|Frederick Lorenzen, Jr.|
December 30, 1934 |
Elmhurst, Illinois, United States
1958 USAC Stock Car Champion
|Awards||Motorsports Hall of Fame of America (2001)|
|NASCAR Sprint Cup Series career|
|158 race(s) run over 12 year(s)|
|Best finish||3rd (1963)|
|First race||1956 untitled race (Langhorne Speedway)|
|Last race||1972 Old Dominion 500 (Martinsville)|
|First win||1961 Virginia 500 (Martinsville)|
|Last win||1966 American 500 (Martinsville)|
|Statistics current as of April 2, 2013.|
Frederick Lorenzen, Jr. (born December 30, 1934), nicknamed The Golden Boy, Fast Freddie, The Elmhurst Express and Flyin Freddy, is a former NASCAR driver active between 1958 and 1972. He won the 1965 Daytona 500. Lorenzen was born in Elmurst, Illinois.
Fred Lorenzen was 15 years of age when he and his Elmhurst, Illinois friends competed in a contest to see who could flip a 1937 Plymouth over first by cranking it around in circles. Lorenzen claimed to be the victor of that confrontation.
After graduating from high school, Lorenzen began racing modifieds and late models, and made his NASCAR debut in 1956 at Langhorne Speedway, finishing 26th after suffering a broken fuel pump, winning $25. He moved to a USAC stock car, and won the 1958 and 1959 championships driving his Talarico Bros. built Chevrolet.
The Holman Moody Years
On Christmas Eve 1960, Lorenzen received a phone call from team owner Ralph Moody that would change his career. Moody asked Lorenzen about becoming his team's lead driver. A surprised Lorenzen accepted, albeit curious as to what he'd done to fulfill Moody's criteria to be part of his team.
In 1961, Lorenzen began winning races in what would become a remarkable career. For five years from 1961 till 1966, Lorenzen dominated NASCAR like few other drivers ever would winning many major races and defeating the best drivers of his day.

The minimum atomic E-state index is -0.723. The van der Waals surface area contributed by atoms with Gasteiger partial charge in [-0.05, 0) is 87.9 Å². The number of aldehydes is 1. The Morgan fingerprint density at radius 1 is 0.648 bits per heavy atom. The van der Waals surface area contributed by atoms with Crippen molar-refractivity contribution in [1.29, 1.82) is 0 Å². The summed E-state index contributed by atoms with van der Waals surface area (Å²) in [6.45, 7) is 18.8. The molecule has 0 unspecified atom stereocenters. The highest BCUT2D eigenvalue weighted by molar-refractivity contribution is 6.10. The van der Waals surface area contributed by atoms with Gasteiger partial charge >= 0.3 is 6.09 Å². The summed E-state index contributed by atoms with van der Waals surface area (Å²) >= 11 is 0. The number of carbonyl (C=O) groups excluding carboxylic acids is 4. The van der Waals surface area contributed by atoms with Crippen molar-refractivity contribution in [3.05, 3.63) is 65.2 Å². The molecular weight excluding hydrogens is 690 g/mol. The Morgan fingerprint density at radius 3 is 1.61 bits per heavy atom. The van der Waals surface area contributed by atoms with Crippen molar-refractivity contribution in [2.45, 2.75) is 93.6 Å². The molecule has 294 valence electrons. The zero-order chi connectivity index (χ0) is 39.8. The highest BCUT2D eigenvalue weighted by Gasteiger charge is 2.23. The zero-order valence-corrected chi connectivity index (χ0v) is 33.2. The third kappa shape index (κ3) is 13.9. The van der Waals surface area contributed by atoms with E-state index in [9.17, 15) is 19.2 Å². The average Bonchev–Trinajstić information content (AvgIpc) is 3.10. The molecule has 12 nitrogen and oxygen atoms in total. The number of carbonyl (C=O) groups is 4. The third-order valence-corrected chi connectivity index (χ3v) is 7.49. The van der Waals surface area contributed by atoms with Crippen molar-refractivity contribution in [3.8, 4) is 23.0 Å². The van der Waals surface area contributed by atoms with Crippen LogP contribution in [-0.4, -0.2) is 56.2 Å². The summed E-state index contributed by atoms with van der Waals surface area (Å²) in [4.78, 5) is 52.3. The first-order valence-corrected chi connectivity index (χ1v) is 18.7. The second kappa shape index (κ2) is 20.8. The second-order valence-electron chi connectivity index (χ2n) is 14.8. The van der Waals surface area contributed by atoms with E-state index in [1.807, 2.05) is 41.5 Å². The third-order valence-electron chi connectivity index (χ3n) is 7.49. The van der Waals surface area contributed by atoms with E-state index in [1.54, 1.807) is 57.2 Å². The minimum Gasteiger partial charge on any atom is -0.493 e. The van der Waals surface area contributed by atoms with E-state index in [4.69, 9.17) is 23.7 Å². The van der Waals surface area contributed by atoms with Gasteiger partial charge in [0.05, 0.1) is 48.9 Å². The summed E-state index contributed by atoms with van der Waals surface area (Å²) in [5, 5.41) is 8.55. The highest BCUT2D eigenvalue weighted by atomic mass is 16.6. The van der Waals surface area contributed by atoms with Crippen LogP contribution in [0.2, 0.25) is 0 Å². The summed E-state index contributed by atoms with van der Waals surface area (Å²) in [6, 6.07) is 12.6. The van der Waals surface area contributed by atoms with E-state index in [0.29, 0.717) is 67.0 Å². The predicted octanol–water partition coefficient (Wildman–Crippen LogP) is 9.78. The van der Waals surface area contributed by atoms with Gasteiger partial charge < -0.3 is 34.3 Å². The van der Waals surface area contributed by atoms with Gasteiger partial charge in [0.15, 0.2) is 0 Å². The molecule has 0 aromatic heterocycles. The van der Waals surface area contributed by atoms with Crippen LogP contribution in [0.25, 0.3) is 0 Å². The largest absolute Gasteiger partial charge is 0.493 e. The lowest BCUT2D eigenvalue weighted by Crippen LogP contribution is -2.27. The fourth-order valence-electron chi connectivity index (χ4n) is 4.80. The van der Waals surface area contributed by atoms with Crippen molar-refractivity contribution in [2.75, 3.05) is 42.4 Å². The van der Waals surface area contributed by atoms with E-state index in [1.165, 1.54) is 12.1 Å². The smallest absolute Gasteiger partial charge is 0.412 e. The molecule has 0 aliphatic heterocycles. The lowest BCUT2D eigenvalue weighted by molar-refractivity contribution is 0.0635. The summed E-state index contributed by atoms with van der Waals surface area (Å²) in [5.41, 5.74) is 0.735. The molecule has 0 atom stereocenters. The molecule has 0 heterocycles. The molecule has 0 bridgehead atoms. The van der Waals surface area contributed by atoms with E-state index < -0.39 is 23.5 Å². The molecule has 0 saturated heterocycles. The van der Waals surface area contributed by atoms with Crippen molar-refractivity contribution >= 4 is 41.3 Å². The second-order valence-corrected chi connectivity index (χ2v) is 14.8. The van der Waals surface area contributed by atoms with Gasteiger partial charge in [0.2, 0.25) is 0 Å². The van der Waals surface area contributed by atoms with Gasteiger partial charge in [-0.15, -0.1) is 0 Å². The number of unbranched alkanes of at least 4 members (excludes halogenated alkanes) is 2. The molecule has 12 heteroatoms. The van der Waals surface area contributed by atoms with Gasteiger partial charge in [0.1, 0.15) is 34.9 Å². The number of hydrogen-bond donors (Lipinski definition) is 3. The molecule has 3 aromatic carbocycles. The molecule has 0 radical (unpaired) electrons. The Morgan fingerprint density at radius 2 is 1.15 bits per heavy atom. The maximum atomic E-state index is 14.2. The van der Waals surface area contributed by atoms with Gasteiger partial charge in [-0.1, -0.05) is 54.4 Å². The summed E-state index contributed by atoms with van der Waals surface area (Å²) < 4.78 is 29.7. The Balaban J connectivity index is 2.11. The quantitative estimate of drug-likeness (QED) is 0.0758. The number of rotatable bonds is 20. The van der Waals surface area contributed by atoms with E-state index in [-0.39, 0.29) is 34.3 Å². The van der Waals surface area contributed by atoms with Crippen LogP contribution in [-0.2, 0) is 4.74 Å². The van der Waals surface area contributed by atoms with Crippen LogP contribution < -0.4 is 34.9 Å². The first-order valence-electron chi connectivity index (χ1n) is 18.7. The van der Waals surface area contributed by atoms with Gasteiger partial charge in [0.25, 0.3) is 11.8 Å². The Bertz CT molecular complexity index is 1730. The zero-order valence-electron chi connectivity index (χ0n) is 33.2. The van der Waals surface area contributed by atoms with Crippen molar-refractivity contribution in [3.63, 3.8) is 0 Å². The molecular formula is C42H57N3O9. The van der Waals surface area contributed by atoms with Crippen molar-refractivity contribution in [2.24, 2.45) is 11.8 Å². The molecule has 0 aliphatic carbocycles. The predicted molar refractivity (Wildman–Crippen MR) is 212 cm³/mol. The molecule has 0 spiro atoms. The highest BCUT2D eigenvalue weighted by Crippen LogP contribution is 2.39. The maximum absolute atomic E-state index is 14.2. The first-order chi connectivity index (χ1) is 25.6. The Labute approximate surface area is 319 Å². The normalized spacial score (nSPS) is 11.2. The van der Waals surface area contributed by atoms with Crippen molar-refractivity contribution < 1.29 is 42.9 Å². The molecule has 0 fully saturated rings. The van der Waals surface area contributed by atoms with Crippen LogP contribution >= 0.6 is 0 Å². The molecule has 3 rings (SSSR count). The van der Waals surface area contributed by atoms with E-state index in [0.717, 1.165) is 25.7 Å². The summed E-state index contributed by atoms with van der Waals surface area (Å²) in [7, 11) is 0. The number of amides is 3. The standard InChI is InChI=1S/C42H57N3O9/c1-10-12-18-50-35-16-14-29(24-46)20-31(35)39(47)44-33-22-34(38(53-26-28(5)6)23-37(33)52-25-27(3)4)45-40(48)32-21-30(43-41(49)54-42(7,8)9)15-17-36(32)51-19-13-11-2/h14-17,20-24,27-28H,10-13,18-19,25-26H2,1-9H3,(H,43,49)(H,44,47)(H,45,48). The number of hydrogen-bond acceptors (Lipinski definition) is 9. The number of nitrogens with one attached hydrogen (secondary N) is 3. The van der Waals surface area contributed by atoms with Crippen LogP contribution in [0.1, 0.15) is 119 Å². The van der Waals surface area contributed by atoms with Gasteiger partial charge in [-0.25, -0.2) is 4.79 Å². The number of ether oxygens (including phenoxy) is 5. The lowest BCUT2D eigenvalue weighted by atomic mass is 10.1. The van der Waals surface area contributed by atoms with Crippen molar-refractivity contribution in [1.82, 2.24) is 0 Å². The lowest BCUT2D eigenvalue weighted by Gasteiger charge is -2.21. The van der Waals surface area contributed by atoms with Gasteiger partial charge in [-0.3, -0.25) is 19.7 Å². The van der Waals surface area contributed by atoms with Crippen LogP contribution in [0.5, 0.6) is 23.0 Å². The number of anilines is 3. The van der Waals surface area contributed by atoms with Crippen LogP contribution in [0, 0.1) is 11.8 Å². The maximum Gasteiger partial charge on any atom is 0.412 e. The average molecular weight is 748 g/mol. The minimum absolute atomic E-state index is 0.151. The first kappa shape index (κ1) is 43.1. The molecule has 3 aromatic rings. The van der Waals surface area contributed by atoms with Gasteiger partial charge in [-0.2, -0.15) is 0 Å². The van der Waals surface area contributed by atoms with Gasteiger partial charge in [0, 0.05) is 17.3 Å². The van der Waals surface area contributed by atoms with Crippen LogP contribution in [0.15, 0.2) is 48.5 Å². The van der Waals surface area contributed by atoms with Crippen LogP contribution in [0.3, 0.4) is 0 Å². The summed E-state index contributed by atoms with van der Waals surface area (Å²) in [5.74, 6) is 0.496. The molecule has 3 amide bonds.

In his maiden season with Holman Moody, Lorenzen won: the Grand National 200 at Martinsville; the Rebel 300 at Darlington and the Festival 250 at Atlanta. There was no doubt that Lorenzen would challenge the all-time greats for the top prizes in NASCAR.
Lorenzen's Incredible Winning Streak (1962-1967)
In 1962, Lorenzen won the Atlanta 500 and a race at Augusta Speedway. The 1962 Ford was troubled at the start of the season by inferior aerodynamics, a serious problem that was rectified with a more streamlined roof halfway into the season.
In 1963, Lorenzen soared to the top and became the top money-winner and the first to break the $100,000 barrier in one season. In that amazing year, Lorenzen won: the Atlanta 500, the World 600; the Volunteer 500, the Western North Carolina 500; the Mountaineer 300 and the Old Dominion 500 bringing his total winnings to $122,000.
In 1964, Lorenzen won: the Southeastern 500 at Bristol; the Atlanta 500; the Gwen Staley 400 at North Wilkesboro; the Virginia 500 at Martinsville; the Rebel 300 at Darlington; the Volunteer 500; the Old Dominion 500 and the National 400 at Charlotte Motor Speedway; six of those races are current "classics" on the Sprint Cup Circuit as of 2013.
In 1965 Lorenzen won: the Daytona 500; the Virginia 500; the World 600 and the National 400.